Dies Irae

(Hurdy Gurdy - 1996)


Enter the Slovenian Philarmonic Orchestra, and with it, a full realisation of Mr Doctor's capabilities and vision. This was simply meant to be. Most newcomers to orchestrations understandably balk at the huge array of instruments and options available in an orchestra and merely abuse this power as a single backing instrument, with some separation into the string section (and the ever popular use of tremolo), and at times, the brass section. Rock composers don't realise that they can separate individual instruments or sub-groups of sound for a much richer experience, have the oboe play the theme alone for a mystical moment, have the French horn play a lament in the background, and so on. Mr Doctor does the same here, but this critique does not apply to him simply because he already has his own array of solo instruments that enrichens the sound: The violin, a beautifully played cello, the guitars which feature a strong comeback here, the pipe-organ and choir, a new double-bass and of course, the ubiquitous piano. All this is blended amazingly well in a somewhat lesser schizophrenic smorgasbord of styles this time around. The bewildering Devil Doll signature is there however, in a more bombastic, powerful and dark sound that will appeal to metal fans. Beware of Mr Doctor's notorious vocals that reprise their jarring role of the debut again with extreme schizophrenia and quickly changing, highly eccentric voices. He seems to want to color each word or predicate of the lyrics in different tones. And as if he got tired of his 'Thousand Voices', he draughts a female soprano to reinforce the vocal repertoire and attempts to inflict on her some of the same dementia (just listen to her glissandos to see what I mean). Compared to Sacrilegium, this is a safer and more consistent release in terms of sound and style (that's not saying much), but on the other hand, it is somehow less coherent as well and harder to listen to from start to finish. This together with the very annoying vocals makes me turn to previous releases instead, despite the rich sound. For the first time, the 46 minute composition has been cut up into tracks on the CD for user friendly purposes (one stand out is track 10 that sounds like Elend in its non-musical postcards from hell). The vocals make me wish at times that they would release a purely instrumental work but then it wouldn't be Devil Doll would it? Recommended to the adventurous only. However, be warned that it doesn't grow on you as well as the previous recommended releases.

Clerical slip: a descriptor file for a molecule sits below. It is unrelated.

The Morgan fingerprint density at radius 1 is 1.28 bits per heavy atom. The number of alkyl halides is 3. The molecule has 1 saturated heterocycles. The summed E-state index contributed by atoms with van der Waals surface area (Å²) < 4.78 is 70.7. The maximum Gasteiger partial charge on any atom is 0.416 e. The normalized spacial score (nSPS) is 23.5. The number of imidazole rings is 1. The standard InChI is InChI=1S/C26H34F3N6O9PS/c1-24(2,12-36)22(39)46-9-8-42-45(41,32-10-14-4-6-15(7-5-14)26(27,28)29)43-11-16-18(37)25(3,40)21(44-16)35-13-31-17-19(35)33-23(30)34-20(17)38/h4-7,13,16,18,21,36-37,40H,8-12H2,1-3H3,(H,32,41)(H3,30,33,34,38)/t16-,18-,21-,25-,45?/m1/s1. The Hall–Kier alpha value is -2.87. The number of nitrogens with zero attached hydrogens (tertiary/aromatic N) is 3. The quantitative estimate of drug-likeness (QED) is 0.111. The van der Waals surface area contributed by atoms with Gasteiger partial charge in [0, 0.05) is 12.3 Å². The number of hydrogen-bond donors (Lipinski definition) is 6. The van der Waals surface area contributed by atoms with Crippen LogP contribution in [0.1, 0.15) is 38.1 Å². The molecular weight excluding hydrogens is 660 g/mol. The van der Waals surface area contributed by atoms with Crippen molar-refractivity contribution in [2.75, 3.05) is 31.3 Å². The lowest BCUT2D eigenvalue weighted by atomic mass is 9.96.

Zev Toledano